Sunday, 2 September 2018

Salford and the Spitfire Fund

Now as stories go it is a very small one, but then again it is about Salford and does also allow me to return to the Spitfire Fund and the Manchester & Salford Boys’ and Girls’ Refuges.

Cover of the Spitfire Fund book, 1940
In 1940 the Manchester & Salford Boys’ and Girls’ Refuges had been going for 70 years and was dedicated to helping destitute poor children across the twin cities.

And in the August of that year, the Manchester Guardian reported that “the boys and staff at the boys home in Broughton which is controlled by the Manchester & Salford Boys’ and Girls’ Refuges” collected £4 5s 6d towards the Spitfire Fund.*

The Fund was established in the spring of 1940 and encouraged towns, and businesses along with individuals to donate money to the cost of making a Spitfire.

Spitfire lapel badge, 1940
The cost of making one of these fighters was about £8000 – £12,000 but the target set for donations was £5000 which would pay for the airframe, and once that sum had been achieved the donor could have their name or a caption written in letters four inches high in yellow paint on the fuselage.

It was of course a brilliant piece of propaganda allowing individuals and groups to be part of the war effort and particularly to identify with the pilots fighting in the Battle of Britain.



So each of the stamps carried the message THE BRITISH EMPIRE STANDS FOR WORLD PEACE AND SECURITY DEFEND IT, and on the inside page of the book of stamps under Objects was the message, “The public are invited and urged to co-operating broadcasting that for which the British Empire stands by affixing to the back of all correspondence one of the EMPIRE STAMPS.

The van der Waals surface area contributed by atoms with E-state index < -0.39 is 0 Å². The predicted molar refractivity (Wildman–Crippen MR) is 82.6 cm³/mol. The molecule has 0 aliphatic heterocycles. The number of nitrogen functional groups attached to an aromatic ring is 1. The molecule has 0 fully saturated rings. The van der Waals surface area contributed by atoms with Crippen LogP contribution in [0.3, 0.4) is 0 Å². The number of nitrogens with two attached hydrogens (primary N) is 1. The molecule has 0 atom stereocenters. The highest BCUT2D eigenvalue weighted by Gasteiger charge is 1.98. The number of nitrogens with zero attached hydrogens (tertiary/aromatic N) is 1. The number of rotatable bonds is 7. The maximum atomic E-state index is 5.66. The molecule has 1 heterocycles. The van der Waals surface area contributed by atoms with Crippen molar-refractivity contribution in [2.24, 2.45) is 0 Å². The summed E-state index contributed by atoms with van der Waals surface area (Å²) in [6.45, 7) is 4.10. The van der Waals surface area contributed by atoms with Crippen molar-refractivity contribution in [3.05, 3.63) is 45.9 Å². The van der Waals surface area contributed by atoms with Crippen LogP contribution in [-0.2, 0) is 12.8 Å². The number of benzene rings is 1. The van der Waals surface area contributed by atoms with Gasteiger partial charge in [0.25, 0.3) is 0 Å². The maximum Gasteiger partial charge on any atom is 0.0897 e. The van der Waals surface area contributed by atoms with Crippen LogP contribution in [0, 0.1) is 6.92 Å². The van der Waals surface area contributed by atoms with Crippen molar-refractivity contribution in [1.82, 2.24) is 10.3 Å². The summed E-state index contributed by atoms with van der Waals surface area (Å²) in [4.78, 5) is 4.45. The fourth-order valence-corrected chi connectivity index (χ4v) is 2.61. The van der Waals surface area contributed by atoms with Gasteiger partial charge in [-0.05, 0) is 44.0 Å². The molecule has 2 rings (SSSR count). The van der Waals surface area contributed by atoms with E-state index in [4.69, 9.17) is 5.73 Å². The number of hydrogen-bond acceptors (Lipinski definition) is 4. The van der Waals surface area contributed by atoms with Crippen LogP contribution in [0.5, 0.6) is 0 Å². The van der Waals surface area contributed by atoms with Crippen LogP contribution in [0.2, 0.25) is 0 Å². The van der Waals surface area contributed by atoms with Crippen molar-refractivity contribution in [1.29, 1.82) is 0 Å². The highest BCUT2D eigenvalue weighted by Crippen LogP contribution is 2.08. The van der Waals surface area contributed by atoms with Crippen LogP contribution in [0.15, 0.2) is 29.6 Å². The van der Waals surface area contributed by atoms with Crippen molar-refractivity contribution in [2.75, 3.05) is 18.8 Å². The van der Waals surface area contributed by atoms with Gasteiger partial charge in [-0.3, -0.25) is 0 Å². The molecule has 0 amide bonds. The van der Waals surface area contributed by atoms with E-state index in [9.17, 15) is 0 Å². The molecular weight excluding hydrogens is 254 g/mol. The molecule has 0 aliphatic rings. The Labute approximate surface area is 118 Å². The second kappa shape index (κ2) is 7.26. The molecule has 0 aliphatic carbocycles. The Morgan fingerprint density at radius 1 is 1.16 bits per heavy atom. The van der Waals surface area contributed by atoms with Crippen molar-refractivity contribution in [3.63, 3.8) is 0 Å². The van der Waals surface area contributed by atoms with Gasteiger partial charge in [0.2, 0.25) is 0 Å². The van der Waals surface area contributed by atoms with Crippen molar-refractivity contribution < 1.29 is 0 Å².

The stamps
Every letter passing through the post should carry this message.

Fifty per cent of the selling price is to be allocated to the Spitfire of Fighting Plane Funds. It is essential that Britain should dominate the air to avoid world disaster.  

We have the splendid men, but they must have the best aircraft and plenty of them.  Please help these two vital objects.”

And the Salford boys did their bit.

Location; Salford

Pictures; Spitfire Stamp Book and lapel badge, 1940 from the collection of David Harrop

*Gifts For Fighter Aircraft, the Manchester Fund, the Manchester Guardian, August 22, 1940

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